By Lauren Gallow and Gretchen Andrew
January 18, 2024 (San Francisco, CA) – In the ever-expanding universe of digital creativity, artists today are charting new territory for what digital art can be and who it can reach. The Gray Area Festival, a conference and exhibition focused on culture and technology held in San Francisco’s Mission District, celebrated its ninth iteration in October. It was organised around the theme “Plural Prototypes"—a topic close to the considerations of equity and inclusivity that drive the event's organisers.
Founded in 2008, Gray Area is a non-profit cultural hub that uses culture and technology for social good. The group’s theme for 2023, informing all of its programming for the year, is “access", inviting artists, curators, and designers to explore the opportunities and roadblocks that arise when using new technologies to create art that is meaningfully inclusive and equitable, both in its creation and dissemination. At the festival, which included panel discussions, artist presentations, and workshops, a key line of questioning was how to create a new model of access in the world of digital art, one that is based in creativity and innovation rather than compliance and minimum requirements.
“We are thinking about access as something we build in from the very beginning of the process as a model of inclusion,” said Lindsey Felt. Felt is the disability, access, and impact lead at Leonardo/ISAST, an art and technology fellowship for disability innovation, where she helps direct incubator sessions on new digital art projects. For Felt and others speaking during the festival, the emphasis was on building access into the creative process, rather than thinking of it as an add-on after the fact. “We’re moving away from a model of compliance and instead thinking about how to implement it from the beginning,” said Felt.
Indeed, the projects and programs at Gray Area Festival, many of which were commissioned by the VR arts initiatives VIVE Arts and Viverse, demonstrated in real time the opportunities for digital artworks that front-load inclusivity as part of the creative brief.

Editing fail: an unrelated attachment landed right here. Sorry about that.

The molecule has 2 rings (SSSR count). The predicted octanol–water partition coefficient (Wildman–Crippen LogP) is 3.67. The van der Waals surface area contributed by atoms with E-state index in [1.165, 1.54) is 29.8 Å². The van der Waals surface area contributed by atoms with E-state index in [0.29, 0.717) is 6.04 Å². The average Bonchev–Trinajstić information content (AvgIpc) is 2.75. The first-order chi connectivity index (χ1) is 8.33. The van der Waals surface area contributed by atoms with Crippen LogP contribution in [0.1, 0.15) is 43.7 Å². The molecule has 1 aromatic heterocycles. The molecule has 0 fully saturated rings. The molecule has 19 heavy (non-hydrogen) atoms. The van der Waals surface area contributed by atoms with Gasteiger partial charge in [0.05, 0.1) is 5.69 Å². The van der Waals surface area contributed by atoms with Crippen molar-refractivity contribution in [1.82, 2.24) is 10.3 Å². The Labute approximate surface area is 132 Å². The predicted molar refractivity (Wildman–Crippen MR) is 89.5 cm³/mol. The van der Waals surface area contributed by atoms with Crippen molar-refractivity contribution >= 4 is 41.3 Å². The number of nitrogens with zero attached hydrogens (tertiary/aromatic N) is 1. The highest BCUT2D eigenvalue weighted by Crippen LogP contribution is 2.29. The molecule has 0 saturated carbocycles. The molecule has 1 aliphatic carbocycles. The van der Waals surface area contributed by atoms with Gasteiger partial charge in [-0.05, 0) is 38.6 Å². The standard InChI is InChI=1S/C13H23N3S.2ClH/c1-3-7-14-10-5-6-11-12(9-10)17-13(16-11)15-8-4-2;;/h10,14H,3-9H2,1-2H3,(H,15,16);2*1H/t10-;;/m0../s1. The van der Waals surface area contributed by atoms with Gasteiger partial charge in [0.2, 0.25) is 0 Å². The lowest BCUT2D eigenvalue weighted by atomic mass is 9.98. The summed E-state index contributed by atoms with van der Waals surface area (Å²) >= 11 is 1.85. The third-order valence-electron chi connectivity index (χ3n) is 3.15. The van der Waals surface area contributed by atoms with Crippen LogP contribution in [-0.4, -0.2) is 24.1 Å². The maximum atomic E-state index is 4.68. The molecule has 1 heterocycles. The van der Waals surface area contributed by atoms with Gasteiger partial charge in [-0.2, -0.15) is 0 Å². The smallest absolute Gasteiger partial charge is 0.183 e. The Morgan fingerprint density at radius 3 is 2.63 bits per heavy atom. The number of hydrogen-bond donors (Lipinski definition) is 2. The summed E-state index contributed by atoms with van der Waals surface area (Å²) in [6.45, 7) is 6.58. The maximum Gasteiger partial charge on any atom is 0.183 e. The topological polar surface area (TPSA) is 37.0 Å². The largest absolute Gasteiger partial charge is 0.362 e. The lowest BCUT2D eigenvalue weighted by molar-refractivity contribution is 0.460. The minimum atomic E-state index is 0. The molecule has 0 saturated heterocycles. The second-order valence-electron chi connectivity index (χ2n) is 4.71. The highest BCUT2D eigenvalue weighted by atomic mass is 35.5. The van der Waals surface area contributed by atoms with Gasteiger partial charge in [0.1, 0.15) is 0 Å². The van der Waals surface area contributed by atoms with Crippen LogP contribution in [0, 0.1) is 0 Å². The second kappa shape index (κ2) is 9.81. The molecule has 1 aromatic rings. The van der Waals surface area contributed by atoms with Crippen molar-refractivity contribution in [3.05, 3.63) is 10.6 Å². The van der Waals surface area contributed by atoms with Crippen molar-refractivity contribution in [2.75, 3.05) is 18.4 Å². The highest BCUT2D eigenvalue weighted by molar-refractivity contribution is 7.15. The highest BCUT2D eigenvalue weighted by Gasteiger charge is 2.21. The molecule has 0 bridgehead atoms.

A notable example was a collection of digital works called TEXERE by the Bay Area artist Indira Allegra. As the artist describes it, “TEXERE is a collaborative platform which transforms human losses into ever-evolving digital memorial tapestries.” Expressed through multiple platforms, the work was displayed at Gray Area Festival as a virtual reality (VR) experience called TEXERE: A Tapestry of Forest. Through a VR headset, users co-navigated through a virtual memorial space in a forest where they could reflect on shared experiences of loss. This virtual space was deeply moving and unexpectedly healing. “Movement work—whether physical or virtual—allows us to metabolise experiences of grief and loss and transform it into something new,” Allegra said during their talk at the festival.
Another TEXERE piece by Allegra is on view at the Yerba Buena Center for the Arts (YBCA) as part of the Bay Area Now 9 exhibition (until 5 May). Here, Allegra’s work takes the form of an interactive digital memorial tapestry projected on to the exterior of the YBCA’s building and visible after sunset. Viewers can upload their own offerings—either text or image—to the tapestry in response to Allegra’s prompt: “Mark the loss of a sense of home.” In-person Ritual Repair Workshops invite the community to join Allegra at the museum for a collective process of memorialisation and transformation. Additionally, a new site-specific version of TEXERE will be on view this month during FOG Design+Art, San Francisco’s annual art fair. In this work, which is constantly refreshing as new memorials are digitally woven into the tapestry, individual loss becomes something generative and communal.